Given the recent launch of an all-new Toyota Prius, this one built on an entirely new platform, the followup of a plug-in version should come as no surprise. Yet the 2017 Toyota Prius Prime, launched at the New York Auto Show, doubles the electric range of its predecessor, and claims an efficiency figure of 120 miles-per-gallon -equivalent (MPGe).
For power, Toyota augments the new Prius Prime's 1.8-liter gasoline engine with an electric drive motor and a large, 8.8 kilowatt-hour lithium ion battery pack. Charge up the battery and the car can go 22 miles just under electric power, at speeds up to 84 mph, enough for a typical commute, at least one way.
Once the electric range runs out, the Prius Prime reverts to hybrid operation, saving up electricity during deceleration and reusing it to help the engine drive the car.
As with its unpluggable counterpart, the Prius Prime offers seating for five and a hatchback for cargo, making for plenty of usable space. The new Prius showed much improved driving dynamics during a press event last year, although the weight of the larger battery for the Prius Prime will certainly have an impact on ride quality and handling.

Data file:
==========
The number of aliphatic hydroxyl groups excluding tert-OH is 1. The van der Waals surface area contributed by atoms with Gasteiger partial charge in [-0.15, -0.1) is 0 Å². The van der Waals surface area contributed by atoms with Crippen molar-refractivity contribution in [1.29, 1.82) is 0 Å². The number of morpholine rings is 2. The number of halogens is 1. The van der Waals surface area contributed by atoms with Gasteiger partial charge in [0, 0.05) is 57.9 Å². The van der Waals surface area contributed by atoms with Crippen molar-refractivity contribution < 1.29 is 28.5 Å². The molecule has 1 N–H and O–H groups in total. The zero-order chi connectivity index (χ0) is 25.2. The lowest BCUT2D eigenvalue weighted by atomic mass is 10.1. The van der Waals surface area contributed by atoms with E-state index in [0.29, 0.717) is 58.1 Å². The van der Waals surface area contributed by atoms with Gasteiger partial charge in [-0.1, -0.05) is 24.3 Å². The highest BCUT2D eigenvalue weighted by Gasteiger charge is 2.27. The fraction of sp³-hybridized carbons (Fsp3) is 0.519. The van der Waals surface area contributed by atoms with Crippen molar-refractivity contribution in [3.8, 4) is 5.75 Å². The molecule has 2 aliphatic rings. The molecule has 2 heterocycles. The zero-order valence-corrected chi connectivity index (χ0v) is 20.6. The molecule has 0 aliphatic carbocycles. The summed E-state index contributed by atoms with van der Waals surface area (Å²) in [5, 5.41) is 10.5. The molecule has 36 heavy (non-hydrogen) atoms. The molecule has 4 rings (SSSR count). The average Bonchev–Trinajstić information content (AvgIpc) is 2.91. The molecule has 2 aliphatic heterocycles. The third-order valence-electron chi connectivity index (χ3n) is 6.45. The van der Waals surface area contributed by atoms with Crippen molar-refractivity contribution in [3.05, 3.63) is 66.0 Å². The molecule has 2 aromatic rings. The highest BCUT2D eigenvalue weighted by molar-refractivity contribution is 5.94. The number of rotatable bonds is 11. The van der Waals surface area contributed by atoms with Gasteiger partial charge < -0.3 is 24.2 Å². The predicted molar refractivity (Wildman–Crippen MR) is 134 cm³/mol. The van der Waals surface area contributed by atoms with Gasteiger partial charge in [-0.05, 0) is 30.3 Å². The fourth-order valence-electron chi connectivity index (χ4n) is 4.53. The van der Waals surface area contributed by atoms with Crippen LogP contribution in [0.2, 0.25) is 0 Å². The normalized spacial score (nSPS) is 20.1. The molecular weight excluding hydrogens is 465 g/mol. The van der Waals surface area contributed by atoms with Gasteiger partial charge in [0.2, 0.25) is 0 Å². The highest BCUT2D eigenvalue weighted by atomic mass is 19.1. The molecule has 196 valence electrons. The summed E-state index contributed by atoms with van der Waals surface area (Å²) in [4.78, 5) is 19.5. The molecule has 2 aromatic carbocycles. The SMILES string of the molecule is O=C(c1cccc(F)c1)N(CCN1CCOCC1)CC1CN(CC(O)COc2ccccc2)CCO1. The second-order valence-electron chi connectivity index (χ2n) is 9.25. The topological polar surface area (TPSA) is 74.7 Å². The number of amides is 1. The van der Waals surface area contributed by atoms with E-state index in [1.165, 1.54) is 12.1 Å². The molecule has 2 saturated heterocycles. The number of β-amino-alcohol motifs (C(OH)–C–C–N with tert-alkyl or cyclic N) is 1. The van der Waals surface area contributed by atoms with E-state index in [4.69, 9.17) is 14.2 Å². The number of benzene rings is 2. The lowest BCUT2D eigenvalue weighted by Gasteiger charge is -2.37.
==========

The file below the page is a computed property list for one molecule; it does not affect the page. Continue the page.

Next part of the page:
In a press release, Toyota points out that the Prius Prime features an 11.6-inch touchscreen for the infotainment system, substantially bigger than that in the regular Prius hybrid.
LED headlights come standard, helping to preserve its electric range. On the option list will be Toyota's new suite of safety systems, which include pedestrian detection with automatic braking and adaptive cruise control.
Where the former Prius Plug-in felt like something of an afterthought, technology not necessarily baked into the previous Prius hybrid on which it was based, the Prius Prime should be more fully realized, especially as it faces competition from the Ford Fusion Energi and Chevrolet Volt.